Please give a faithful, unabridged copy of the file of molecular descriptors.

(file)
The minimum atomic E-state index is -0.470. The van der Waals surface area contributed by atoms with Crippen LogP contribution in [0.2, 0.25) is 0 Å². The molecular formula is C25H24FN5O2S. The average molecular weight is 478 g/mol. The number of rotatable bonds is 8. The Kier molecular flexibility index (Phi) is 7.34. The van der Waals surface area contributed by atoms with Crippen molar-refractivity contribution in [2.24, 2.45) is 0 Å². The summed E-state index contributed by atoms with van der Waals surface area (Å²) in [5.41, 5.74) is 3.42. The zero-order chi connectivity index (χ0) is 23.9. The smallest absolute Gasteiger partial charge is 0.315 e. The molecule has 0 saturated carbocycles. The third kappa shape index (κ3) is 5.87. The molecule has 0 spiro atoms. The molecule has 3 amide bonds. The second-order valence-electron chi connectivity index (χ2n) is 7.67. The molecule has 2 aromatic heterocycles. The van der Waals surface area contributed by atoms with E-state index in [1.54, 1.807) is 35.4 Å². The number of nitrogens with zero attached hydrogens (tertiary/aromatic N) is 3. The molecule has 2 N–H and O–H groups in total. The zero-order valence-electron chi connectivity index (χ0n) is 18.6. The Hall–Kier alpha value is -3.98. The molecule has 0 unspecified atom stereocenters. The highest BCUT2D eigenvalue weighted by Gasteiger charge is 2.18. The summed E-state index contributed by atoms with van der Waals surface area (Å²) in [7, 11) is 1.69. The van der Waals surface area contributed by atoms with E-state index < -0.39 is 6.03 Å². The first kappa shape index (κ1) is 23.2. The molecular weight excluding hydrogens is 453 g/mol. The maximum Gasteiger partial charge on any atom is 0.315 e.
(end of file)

The minimum atomic E-state index is -0.470. The van der Waals surface area contributed by atoms with Crippen LogP contribution in [0.2, 0.25) is 0 Å². The molecular formula is C25H24FN5O2S. The average molecular weight is 478 g/mol. The number of rotatable bonds is 8. The Kier molecular flexibility index (Phi) is 7.34. The van der Waals surface area contributed by atoms with Crippen molar-refractivity contribution in [2.24, 2.45) is 0 Å². The summed E-state index contributed by atoms with van der Waals surface area (Å²) in [5.41, 5.74) is 3.42. The zero-order chi connectivity index (χ0) is 23.9. The smallest absolute Gasteiger partial charge is 0.315 e. The molecule has 0 saturated carbocycles. The third kappa shape index (κ3) is 5.87. The molecule has 0 spiro atoms. The molecule has 3 amide bonds. The second-order valence-electron chi connectivity index (χ2n) is 7.67. The molecule has 2 aromatic heterocycles. The van der Waals surface area contributed by atoms with E-state index in [1.54, 1.807) is 35.4 Å². The number of nitrogens with zero attached hydrogens (tertiary/aromatic N) is 3. The molecule has 2 N–H and O–H groups in total. The zero-order valence-electron chi connectivity index (χ0n) is 18.6. The Hall–Kier alpha value is -3.98. The molecule has 0 unspecified atom stereocenters. The highest BCUT2D eigenvalue weighted by Gasteiger charge is 2.18. The summed E-state index contributed by atoms with van der Waals surface area (Å²) in [7, 11) is 1.69. The van der Waals surface area contributed by atoms with E-state index < -0.39 is 6.03 Å². The first kappa shape index (κ1) is 23.2. The molecular weight excluding hydrogens is 453 g/mol. The maximum Gasteiger partial charge on any atom is 0.315 e.